Judge Charles Atwell today issued his judgement [PDF] on the Transportation Development District the City sought to fund construction and operation of the 2-mile downtown streetcar.
The major question was whether the various assessments — on commercial, residential, and municipal property; a sales tax; and a additional assessment on commercial surface lots — presented an “undue burden” on any property owner. The judge ruled that while the levies would be a burden, no one is being singled out and the rates aren’t “disproportionate to that of other property owners.”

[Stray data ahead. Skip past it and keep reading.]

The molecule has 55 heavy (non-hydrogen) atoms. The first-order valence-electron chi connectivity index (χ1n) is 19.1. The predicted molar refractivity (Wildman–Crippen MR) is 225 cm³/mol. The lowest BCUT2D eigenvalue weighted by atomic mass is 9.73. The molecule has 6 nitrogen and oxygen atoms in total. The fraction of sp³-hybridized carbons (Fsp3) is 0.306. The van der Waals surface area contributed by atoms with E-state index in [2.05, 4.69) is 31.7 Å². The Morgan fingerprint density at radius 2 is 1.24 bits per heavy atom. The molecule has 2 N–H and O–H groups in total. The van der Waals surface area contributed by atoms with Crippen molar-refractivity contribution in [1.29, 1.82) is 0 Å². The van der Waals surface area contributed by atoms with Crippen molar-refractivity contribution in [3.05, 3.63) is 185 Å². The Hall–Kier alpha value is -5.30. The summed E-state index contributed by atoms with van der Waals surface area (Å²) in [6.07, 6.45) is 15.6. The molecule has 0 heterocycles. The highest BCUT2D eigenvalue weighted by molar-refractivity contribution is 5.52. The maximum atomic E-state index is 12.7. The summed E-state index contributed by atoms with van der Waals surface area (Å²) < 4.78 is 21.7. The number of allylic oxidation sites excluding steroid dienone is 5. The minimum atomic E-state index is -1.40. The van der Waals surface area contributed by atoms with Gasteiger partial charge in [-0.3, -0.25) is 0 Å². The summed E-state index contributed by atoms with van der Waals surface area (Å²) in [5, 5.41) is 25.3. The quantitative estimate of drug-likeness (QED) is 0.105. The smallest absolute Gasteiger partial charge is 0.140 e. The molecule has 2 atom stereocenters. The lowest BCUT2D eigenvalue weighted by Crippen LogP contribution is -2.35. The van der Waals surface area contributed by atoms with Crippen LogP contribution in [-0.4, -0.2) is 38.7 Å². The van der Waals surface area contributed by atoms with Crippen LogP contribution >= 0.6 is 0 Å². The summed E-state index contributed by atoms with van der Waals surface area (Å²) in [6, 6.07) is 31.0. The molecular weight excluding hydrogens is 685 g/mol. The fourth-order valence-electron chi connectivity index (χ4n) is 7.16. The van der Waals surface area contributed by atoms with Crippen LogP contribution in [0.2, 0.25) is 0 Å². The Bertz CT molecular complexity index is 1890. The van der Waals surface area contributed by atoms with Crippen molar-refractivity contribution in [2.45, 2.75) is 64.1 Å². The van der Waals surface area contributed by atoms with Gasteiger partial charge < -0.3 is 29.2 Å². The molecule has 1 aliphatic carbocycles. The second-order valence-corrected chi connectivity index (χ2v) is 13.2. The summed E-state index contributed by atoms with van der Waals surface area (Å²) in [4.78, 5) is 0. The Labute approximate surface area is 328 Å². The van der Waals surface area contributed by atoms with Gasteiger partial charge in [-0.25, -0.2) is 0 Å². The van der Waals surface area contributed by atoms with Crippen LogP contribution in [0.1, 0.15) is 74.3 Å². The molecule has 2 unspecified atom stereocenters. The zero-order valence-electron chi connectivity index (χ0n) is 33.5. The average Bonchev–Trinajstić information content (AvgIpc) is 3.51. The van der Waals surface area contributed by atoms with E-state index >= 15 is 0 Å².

The judge heard testimony at a public hearing on April 17 (see photo above) and allowed the petitioners to make their legal case on April 18 (I was a supporting petitioner). Three commercial property owners showed up to oppose. Supporters outnumbered them, and even a few supporting commercial property owners were on hand to level things out. Deliberation was expected to take between one and two weeks.
Today’s ruling immediately starts a mail-in election (ballots may also be hand-delivered to the court):
- Monday, April 30 (8 a.m.) - Ballot requests begin
- Tuesday, May 22 (5 p.m.) - Ballot requests end
- Monday, June 19 – Ballots mailed to voters
- Tuesday, July 31 (5 p.m.) – Ballots due
Of course, we will have our answer on the TIGER grant application by the time this is all over. Not receiving that grant doesn’t end the project, but just delays it beyond the current 2015 target.2 comments
It was a big week for the Downtown Streetcar project. Here’s a brief recap: